Another candidate joins marathon to State House

Lisbeth Kaumbi

Another independent candidate has thrown her hat into the presidential race for the upcoming national elections in November.

Republican Party (RP) Kunene regional coordinator Lisbeth Kaumbi (42) says she will transform Namibia into a developed country in five years if elected as president.

“Let me lead you and I will ensure that Namibia migrates from a developing country to a developed country,” she told The Namibian yesterday.

RP president Henk Mudge says he is shocked by Kaumbi’s decision.

He says Kaumbi is young and inexperienced.

Kaumbi, who joins Swapo presidential candidate Netumbo Nandi-Ndaitwah and three independent candidates, namely Rosa Namises, Lydia Kandetu and Ally Angula, as the female candidates, says she wants to end the oppression and promote the elevation of women as partners and leaders.

Henk Mudge

“I see the need to transform our beloved country and to create a government that is based on principles of economic, social, racial and environmental justice,” she said.

Kaumbi said she wants to empower and support the youth, adding that she wants to work towards ending corruption, nepotism, reluctance in government offices and all forms of discrimination.

So far, six people have declared their interest to run as independent candidates.

The Electoral Act 5 of 2014 requires an independent candidate to have a nomination supported by at least 500 registered voters per region.


Political analyst Ben Mulongeni has raised concerns over the mushrooming of independent candidates.

He says there is a lack of understanding and political maturity.

“Most of them have similar ideologies. Why are they not teaming up with people who share the same ideologies, conceptualise ideas and vision to get on a common ground?” Mulongeni asks.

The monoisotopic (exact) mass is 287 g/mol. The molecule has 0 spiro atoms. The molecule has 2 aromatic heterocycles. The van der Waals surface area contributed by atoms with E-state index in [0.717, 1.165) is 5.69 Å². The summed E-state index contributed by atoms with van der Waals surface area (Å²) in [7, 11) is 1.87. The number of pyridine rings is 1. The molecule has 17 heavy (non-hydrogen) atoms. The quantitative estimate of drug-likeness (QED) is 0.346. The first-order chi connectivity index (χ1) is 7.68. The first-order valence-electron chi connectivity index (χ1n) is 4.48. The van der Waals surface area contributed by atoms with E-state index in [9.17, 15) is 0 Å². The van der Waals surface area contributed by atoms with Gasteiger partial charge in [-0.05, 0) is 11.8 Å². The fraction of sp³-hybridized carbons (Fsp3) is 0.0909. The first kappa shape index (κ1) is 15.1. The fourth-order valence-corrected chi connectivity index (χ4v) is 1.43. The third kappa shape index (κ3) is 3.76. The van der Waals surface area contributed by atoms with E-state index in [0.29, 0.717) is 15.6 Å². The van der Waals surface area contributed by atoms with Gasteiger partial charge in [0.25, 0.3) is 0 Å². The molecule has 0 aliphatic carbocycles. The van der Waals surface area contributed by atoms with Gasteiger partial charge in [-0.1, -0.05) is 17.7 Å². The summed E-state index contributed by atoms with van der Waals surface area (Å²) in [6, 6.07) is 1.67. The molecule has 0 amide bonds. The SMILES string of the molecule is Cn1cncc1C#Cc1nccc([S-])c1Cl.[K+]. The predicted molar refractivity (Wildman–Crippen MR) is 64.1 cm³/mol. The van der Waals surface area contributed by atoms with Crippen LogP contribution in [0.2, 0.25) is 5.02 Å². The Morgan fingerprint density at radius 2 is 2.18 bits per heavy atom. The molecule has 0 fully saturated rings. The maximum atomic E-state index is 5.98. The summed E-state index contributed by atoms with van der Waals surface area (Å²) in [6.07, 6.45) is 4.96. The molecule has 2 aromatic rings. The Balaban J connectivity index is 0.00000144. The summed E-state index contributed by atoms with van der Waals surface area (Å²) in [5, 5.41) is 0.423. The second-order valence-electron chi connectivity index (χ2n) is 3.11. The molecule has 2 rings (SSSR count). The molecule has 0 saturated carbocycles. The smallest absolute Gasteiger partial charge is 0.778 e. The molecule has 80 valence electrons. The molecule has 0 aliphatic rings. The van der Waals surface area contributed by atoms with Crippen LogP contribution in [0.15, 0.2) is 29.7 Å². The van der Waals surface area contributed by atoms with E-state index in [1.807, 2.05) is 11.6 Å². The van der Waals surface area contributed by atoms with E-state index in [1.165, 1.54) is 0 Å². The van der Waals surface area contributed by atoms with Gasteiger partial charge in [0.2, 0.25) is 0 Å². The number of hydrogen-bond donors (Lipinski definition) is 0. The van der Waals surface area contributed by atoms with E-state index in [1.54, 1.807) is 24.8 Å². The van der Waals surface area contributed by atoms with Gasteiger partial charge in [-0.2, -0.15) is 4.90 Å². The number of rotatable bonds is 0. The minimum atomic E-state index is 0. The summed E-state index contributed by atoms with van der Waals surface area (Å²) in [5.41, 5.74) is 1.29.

“People are disappointed in the parties. Some are finding it hard to find positions in party structures, and most of them want positions for glory, thus they think independently they will get them somewhere faster,” he says.

Mulongeni says it will force votes to be shared among too many candidates, leading to only bigger parties scoring decent votes.

Political analyst Johannes Coetzee says there is a vacuum of servant and ethical leadership in Namibia.

“If people think that we need more presidential candidates, let them mushroom the presidential candidates,” he says.

Ben Mulongeni


Coetzee says people are not happy with political leaders bound by ideology.

“They do not trust political party leaders. It is time for change towards independent candidates that do not represent any political party.”

He says securing 500 votes to support independent candidates is easy.

“I think I can also manage that for the sake of joking with the system created by people that did not give it much thought,” says Coetzee.

Political analyst Ndumba Kamwanyah says the mushrooming of independent candidates could spoil the election outcome and lead to an undesirable candidate being elected.

He, however, says this is an indication that people desire change and that traditional parties are not bringing about the desired improvements to the country.

Meanwhile, Kaumbi says as an independent candidate, her campaign is simple due to financial constraints.

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